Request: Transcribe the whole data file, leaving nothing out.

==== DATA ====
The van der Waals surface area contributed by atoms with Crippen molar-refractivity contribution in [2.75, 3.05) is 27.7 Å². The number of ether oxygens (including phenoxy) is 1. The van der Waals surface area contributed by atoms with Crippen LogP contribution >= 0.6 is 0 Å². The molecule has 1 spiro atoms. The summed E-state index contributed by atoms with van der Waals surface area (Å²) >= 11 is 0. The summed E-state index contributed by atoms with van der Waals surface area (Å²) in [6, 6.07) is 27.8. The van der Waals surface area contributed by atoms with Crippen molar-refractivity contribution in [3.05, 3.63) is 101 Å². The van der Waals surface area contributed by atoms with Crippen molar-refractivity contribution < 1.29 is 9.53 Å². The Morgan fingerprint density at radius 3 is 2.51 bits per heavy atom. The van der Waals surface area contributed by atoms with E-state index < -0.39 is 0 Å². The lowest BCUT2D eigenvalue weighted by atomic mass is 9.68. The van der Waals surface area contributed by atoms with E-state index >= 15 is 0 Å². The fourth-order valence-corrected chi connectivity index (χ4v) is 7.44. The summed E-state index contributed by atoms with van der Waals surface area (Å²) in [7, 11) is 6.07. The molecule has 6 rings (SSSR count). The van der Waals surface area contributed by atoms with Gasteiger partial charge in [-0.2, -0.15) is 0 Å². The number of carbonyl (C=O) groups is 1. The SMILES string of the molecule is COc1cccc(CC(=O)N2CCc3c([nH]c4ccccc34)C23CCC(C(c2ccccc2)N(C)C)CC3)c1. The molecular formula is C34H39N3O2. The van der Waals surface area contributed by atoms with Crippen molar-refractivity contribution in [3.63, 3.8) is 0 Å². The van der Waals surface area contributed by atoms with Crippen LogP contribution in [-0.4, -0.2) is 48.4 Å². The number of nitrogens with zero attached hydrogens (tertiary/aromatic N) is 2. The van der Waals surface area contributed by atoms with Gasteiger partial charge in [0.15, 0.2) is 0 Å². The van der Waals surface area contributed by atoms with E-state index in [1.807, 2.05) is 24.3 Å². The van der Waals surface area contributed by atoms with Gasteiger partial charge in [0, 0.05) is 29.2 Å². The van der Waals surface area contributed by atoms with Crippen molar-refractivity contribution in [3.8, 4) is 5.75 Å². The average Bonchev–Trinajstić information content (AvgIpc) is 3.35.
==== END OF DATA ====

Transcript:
The van der Waals surface area contributed by atoms with Crippen molar-refractivity contribution in [2.75, 3.05) is 27.7 Å². The number of ether oxygens (including phenoxy) is 1. The van der Waals surface area contributed by atoms with Crippen LogP contribution >= 0.6 is 0 Å². The molecule has 1 spiro atoms. The summed E-state index contributed by atoms with van der Waals surface area (Å²) >= 11 is 0. The summed E-state index contributed by atoms with van der Waals surface area (Å²) in [6, 6.07) is 27.8. The van der Waals surface area contributed by atoms with Crippen molar-refractivity contribution in [3.05, 3.63) is 101 Å². The van der Waals surface area contributed by atoms with Crippen molar-refractivity contribution < 1.29 is 9.53 Å². The Morgan fingerprint density at radius 3 is 2.51 bits per heavy atom. The van der Waals surface area contributed by atoms with E-state index < -0.39 is 0 Å². The lowest BCUT2D eigenvalue weighted by atomic mass is 9.68. The van der Waals surface area contributed by atoms with E-state index >= 15 is 0 Å². The fourth-order valence-corrected chi connectivity index (χ4v) is 7.44. The summed E-state index contributed by atoms with van der Waals surface area (Å²) in [7, 11) is 6.07. The molecule has 6 rings (SSSR count). The van der Waals surface area contributed by atoms with Gasteiger partial charge in [-0.2, -0.15) is 0 Å². The number of carbonyl (C=O) groups is 1. The SMILES string of the molecule is COc1cccc(CC(=O)N2CCc3c([nH]c4ccccc34)C23CCC(C(c2ccccc2)N(C)C)CC3)c1. The molecular formula is C34H39N3O2. The van der Waals surface area contributed by atoms with Crippen molar-refractivity contribution in [3.63, 3.8) is 0 Å². The van der Waals surface area contributed by atoms with Crippen LogP contribution in [-0.4, -0.2) is 48.4 Å². The number of nitrogens with zero attached hydrogens (tertiary/aromatic N) is 2. The van der Waals surface area contributed by atoms with Gasteiger partial charge in [0.15, 0.2) is 0 Å². The van der Waals surface area contributed by atoms with E-state index in [1.807, 2.05) is 24.3 Å². The van der Waals surface area contributed by atoms with Gasteiger partial charge in [0, 0.05) is 29.2 Å². The van der Waals surface area contributed by atoms with Crippen molar-refractivity contribution in [3.8, 4) is 5.75 Å². The average Bonchev–Trinajstić information content (AvgIpc) is 3.35.